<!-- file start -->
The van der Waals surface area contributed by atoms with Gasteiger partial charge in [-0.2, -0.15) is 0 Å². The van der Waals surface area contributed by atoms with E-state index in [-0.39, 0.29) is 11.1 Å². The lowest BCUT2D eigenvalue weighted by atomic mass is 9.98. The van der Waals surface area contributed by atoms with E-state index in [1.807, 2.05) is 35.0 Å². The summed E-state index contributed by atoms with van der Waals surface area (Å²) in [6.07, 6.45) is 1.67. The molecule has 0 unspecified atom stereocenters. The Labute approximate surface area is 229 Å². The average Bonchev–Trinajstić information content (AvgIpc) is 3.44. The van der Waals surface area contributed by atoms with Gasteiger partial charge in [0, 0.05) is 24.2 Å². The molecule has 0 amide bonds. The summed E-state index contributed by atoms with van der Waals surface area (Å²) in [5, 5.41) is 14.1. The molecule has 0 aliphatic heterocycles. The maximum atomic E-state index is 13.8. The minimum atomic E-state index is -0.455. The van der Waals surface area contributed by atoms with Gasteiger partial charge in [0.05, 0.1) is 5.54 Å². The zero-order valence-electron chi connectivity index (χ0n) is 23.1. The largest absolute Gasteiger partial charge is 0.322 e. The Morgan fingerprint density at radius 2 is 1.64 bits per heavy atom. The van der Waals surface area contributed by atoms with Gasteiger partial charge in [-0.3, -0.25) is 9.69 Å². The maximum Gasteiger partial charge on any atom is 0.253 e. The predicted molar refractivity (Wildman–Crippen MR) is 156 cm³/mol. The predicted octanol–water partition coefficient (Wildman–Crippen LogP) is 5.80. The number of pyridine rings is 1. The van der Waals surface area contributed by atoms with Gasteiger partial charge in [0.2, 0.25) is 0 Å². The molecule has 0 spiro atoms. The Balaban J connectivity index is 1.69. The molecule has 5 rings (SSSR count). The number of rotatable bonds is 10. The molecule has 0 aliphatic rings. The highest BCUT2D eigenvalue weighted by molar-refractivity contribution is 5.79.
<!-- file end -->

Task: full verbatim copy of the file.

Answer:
The van der Waals surface area contributed by atoms with Gasteiger partial charge in [-0.2, -0.15) is 0 Å². The van der Waals surface area contributed by atoms with E-state index in [-0.39, 0.29) is 11.1 Å². The lowest BCUT2D eigenvalue weighted by atomic mass is 9.98. The van der Waals surface area contributed by atoms with E-state index in [1.807, 2.05) is 35.0 Å². The summed E-state index contributed by atoms with van der Waals surface area (Å²) in [6.07, 6.45) is 1.67. The molecule has 0 unspecified atom stereocenters. The Labute approximate surface area is 229 Å². The average Bonchev–Trinajstić information content (AvgIpc) is 3.44. The van der Waals surface area contributed by atoms with Gasteiger partial charge in [0, 0.05) is 24.2 Å². The molecule has 0 amide bonds. The summed E-state index contributed by atoms with van der Waals surface area (Å²) in [5, 5.41) is 14.1. The molecule has 0 aliphatic heterocycles. The maximum atomic E-state index is 13.8. The minimum atomic E-state index is -0.455. The van der Waals surface area contributed by atoms with Gasteiger partial charge in [0.05, 0.1) is 5.54 Å². The zero-order valence-electron chi connectivity index (χ0n) is 23.1. The largest absolute Gasteiger partial charge is 0.322 e. The Morgan fingerprint density at radius 2 is 1.64 bits per heavy atom. The van der Waals surface area contributed by atoms with Gasteiger partial charge in [-0.3, -0.25) is 9.69 Å². The maximum Gasteiger partial charge on any atom is 0.253 e. The predicted molar refractivity (Wildman–Crippen MR) is 156 cm³/mol. The predicted octanol–water partition coefficient (Wildman–Crippen LogP) is 5.80. The number of pyridine rings is 1. The van der Waals surface area contributed by atoms with Gasteiger partial charge in [0.2, 0.25) is 0 Å². The molecule has 0 spiro atoms. The Balaban J connectivity index is 1.69. The molecule has 5 rings (SSSR count). The number of rotatable bonds is 10. The molecule has 0 aliphatic rings. The highest BCUT2D eigenvalue weighted by molar-refractivity contribution is 5.79.